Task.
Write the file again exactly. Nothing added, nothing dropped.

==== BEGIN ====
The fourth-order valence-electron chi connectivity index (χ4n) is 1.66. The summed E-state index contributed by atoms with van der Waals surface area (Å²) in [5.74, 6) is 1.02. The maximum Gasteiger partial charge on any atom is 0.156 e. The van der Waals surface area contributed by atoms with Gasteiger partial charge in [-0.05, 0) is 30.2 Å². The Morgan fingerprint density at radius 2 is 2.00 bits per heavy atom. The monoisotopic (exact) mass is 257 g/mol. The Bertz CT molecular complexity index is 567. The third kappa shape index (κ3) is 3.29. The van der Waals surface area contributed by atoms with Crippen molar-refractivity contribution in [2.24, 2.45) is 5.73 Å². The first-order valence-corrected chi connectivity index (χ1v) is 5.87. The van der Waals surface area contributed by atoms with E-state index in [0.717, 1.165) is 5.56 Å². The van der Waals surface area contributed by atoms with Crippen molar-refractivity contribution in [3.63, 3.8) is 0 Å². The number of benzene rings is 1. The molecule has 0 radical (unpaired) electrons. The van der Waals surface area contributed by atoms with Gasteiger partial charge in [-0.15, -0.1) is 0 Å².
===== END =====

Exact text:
The fourth-order valence-electron chi connectivity index (χ4n) is 1.66. The summed E-state index contributed by atoms with van der Waals surface area (Å²) in [5.74, 6) is 1.02. The maximum Gasteiger partial charge on any atom is 0.156 e. The van der Waals surface area contributed by atoms with Gasteiger partial charge in [-0.05, 0) is 30.2 Å². The Morgan fingerprint density at radius 2 is 2.00 bits per heavy atom. The monoisotopic (exact) mass is 257 g/mol. The Bertz CT molecular complexity index is 567. The third kappa shape index (κ3) is 3.29. The van der Waals surface area contributed by atoms with Crippen molar-refractivity contribution in [2.24, 2.45) is 5.73 Å². The first-order valence-corrected chi connectivity index (χ1v) is 5.87. The van der Waals surface area contributed by atoms with E-state index in [0.717, 1.165) is 5.56 Å². The van der Waals surface area contributed by atoms with Crippen molar-refractivity contribution in [3.63, 3.8) is 0 Å². The number of benzene rings is 1. The molecule has 0 radical (unpaired) electrons. The van der Waals surface area contributed by atoms with Gasteiger partial charge in [-0.15, -0.1) is 0 Å².